Five things you need to do to make your writing career happier

Write I’ve read this post a few times and I started thinking about how it would apply to writers. From writing to representation, and representation to published, and published to staying published and keeping your sales numbers up is a hard long road. Each road is completely unique, and sometimes its hard to remember that. So here are ten things that will make you a happier writer!

1. Take your time.
I know that it seems like a lot of people have things happen fast. They write one draft, get an agent, and get a six figure publishing deal. That is the news that everyone loves to talk about. This isn’t the way most writers come to being published. Taking your time to draft and redraft, revise and revise again will be hard but it will also give you the best chance at landing an an agent and then later a publishing deal.

2. Forget about advances.
She got this amount, he got that amount, and all I got was this crap advance and now I’m disenchanted with publishing industry as a whole. Feeling this negative will have your agent and your editor feeling pretty disenchanted with you as well. Here are two people taking a chance on your writing because they love it and because the writer didn’t get x amount of money like his friends he’s bummed out. Forget about money. When writing comes from love of the craft and the need to get their words out there will have a longer career. Never do it for the cars and the babes, you won’t get those in publishing most likely.

3. I hate my cover and I want to die.
You will never have any say over your cover. Sure, you wrote about a guy driving a 68 Camero around killing zombies and your cover has a chick with a machine gun in front of a 72 Charger and there’s a vampire instead of a zombie off to the side. Good news is? They spelled your name right. Bad news? Your name is so small that your mom thinks you wrote it on the cover with sharpie to impress her. Take four minutes of hate, send an email off to a writing buddy and then forget about it. Get back to writing your next book and stay hopeful that this time they find a stock image of a Camero. Just let it go.

4. Marketing.
Do what you can on your own. But don’t get discouraged by what others are getting. I know she got to go to Amsterdam and Barcelona and your publicist got you a gig sitting at Costco on a Saturday and the free sample lady keeps staring at you from her sausage stand, but this two shall pass. If you don’t get the big book tour, or the blog tour with the top peeps, or even a gig at your local indie, don’t give up! Call your local indie yourself. Email your favorite blogger. When you go on vacation stop in all the stores and sign stock. You can make these things happen for yourself.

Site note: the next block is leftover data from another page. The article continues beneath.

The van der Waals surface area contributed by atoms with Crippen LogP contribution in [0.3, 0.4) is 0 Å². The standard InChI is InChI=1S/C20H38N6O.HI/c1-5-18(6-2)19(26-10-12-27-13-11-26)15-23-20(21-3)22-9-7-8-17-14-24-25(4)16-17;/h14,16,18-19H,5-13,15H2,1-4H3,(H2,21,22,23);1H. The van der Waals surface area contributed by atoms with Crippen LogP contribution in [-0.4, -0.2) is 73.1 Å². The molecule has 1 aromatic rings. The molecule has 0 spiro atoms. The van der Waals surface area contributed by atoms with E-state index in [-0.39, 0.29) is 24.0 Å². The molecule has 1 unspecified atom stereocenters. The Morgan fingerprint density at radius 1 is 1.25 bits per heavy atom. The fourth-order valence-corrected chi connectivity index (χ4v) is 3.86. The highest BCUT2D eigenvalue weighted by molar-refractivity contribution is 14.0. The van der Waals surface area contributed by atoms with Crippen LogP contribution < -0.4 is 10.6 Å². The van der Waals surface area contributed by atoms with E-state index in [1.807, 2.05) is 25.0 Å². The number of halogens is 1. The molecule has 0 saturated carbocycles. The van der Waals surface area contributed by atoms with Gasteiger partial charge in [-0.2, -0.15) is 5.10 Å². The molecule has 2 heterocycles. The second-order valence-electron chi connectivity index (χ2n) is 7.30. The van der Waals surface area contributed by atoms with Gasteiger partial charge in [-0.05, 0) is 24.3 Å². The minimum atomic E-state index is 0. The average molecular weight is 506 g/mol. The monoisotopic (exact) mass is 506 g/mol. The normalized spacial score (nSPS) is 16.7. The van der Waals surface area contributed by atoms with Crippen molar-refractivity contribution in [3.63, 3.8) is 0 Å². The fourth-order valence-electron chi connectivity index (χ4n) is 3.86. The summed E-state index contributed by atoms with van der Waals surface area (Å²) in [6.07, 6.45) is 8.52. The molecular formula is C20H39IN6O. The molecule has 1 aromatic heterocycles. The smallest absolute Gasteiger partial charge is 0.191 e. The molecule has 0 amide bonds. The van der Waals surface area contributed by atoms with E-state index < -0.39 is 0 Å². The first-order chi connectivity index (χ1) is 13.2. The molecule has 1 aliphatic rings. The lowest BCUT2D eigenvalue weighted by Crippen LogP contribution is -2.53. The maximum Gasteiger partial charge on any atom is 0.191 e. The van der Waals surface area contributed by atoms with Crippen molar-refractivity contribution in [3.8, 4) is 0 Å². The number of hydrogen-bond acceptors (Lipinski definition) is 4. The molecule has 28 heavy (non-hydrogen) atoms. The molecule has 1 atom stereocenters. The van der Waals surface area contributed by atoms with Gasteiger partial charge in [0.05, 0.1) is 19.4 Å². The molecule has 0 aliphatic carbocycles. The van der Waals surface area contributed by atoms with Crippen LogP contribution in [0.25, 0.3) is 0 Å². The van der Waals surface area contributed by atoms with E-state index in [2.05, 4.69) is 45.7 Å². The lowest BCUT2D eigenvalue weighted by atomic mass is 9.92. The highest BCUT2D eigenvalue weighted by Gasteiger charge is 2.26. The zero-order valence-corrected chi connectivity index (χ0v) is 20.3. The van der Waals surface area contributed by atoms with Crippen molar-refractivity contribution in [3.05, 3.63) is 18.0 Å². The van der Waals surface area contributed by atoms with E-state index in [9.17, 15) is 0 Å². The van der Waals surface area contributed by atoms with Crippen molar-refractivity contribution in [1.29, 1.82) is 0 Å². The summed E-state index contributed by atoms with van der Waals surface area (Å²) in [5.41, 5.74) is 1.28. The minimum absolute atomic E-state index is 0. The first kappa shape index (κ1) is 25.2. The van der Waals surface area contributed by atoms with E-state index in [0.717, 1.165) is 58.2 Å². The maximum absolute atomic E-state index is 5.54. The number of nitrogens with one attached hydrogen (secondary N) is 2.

5. I’m not as fast/commercial/good as…
Lastly, don’t compare your writing to others. You will never be as fast as her. As commercial as him. Or as good as your favorite author (even though you probably are but you will never think you are). Everyone writes differently and at a different speed. Take the time you need to make your writing the absolute best it can be and if you need more time in between books let your agent know. A better product is always best and when art turns to machine the quality just won’t be there.

Try to have your own journey and enjoy it! Live happily.

5 Responses so far

  1. Gravatar

    Regarding point #5, my first mentor was author Jean Brody (since deceased). She owned a bookstore in town, so I’d go sit with her when I needed advice. When I’d read something really amazing, I’d go in, set it down on her counter, and say, “I could never do this.” She always said the same thing. “No. You do something different.” I’ve never forgotten that.

  2. Gravatar

    @CRyanHyde: That is a lovely story.

  3. Gravatar

    Thanks for the great advice, I imagine you are right on all points.

    You had me laughing out loud with “…a gig sitting at Costco on a Saturday and the free sample lady keeps staring at you from her sausage stand…”

  4. Gravatar

    Wise words, Pam! I don’t HAVE an agent, BTW. I had one for a few months and got my only printed slip for that MS when she sent it off for me(all other rejections were personalised, so I rewrote, sent it off myself and finally sold it). I sometimes think I’m in the wrong area of writing – children’s – and have had very few gigs and wondered why that nice young writer on her first book gets writer’s festival gigs and I don’t, but you just have to get on with it.

  5. Gravatar

    It’s eBookMadness. Have you any brilliant methods to share with us?…

    [...]Five things you need to do to make your writing career happier | Bookalicious[...]…

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